During 2014-15, central sector hydro capacity of 13,576 MW generated 1 per cent more power than 2013-14, and private sector capacity of 2,728 MW generated 7.32 per cent more power. It was the state sector capacity of 24,582 MW that generated 8.1 per cent less power than the previous year. The biggest dip in generation was seen in the power generation at Sardar Sarovar Project’s 1,450 MW capacity, which was a reduction of 50.31 per cent compared to 2013-14. Among the central sector hydro organisations, NHDC (1,520 MW capacity on Narmada river) saw the biggest dip of 35.9 per cent compared to previous year generation. One of the reasons for the reduced power generation at SSP and upstream Narmada projects of NHDC was the unjustified depletion of the reservoir before the 2014 parliamentary elections.
There is no doubt that more detailed state wise, basin wise, type wise, age wise, etc analysis would help, some of which are available in “Hydropower Performance” section of SANDRP website. However, to continue to push large hydro without such informed analysis would only lead to bad decisions, leading to avoidable social, environmental, economic and opportunity costs.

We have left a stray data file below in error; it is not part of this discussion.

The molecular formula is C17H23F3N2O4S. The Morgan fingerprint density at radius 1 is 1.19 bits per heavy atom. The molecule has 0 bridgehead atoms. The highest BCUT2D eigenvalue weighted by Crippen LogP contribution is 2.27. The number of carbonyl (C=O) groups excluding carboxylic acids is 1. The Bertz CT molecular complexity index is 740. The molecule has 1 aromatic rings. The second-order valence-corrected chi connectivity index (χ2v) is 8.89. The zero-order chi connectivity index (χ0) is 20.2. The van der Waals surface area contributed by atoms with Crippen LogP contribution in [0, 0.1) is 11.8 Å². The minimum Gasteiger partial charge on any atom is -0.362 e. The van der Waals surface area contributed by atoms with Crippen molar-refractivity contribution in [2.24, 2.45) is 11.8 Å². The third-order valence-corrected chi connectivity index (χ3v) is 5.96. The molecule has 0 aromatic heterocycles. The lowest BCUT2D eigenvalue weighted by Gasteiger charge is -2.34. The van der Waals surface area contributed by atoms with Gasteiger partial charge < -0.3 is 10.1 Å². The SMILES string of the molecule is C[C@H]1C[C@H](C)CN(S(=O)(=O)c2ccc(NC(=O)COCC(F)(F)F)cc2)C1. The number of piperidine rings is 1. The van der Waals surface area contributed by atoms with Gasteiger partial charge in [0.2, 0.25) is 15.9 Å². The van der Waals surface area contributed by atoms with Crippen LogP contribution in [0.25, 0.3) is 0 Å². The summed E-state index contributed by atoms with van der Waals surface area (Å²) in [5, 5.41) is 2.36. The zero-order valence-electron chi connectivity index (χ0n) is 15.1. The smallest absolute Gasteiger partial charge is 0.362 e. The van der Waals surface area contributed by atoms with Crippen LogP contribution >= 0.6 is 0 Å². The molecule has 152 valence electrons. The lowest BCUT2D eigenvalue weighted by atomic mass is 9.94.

There are options
Considering the diminishing returns from existing hydropower capacity and serious underperformance from 89 per cent of projects, the first priority should be to optimise generation from existing projects instead of pushing for new large hydro projects. We are also not doing advance comprehensive project level and basin wide cumulative social and environmental impact assessments, nor getting public consent in upstream and downstream areas.
Even for ensuring power to those that do not have access to power now, there is also a huge potential of sub MW (less than 1 MW or KW scale) capacity hydro projects in most of the Himalayan and other mountain areas. These projects would have least costs, less impacts, and could be implemented in short time with full involvement of the benefiting local communities. Such projects should be a priority before taking up larger projects.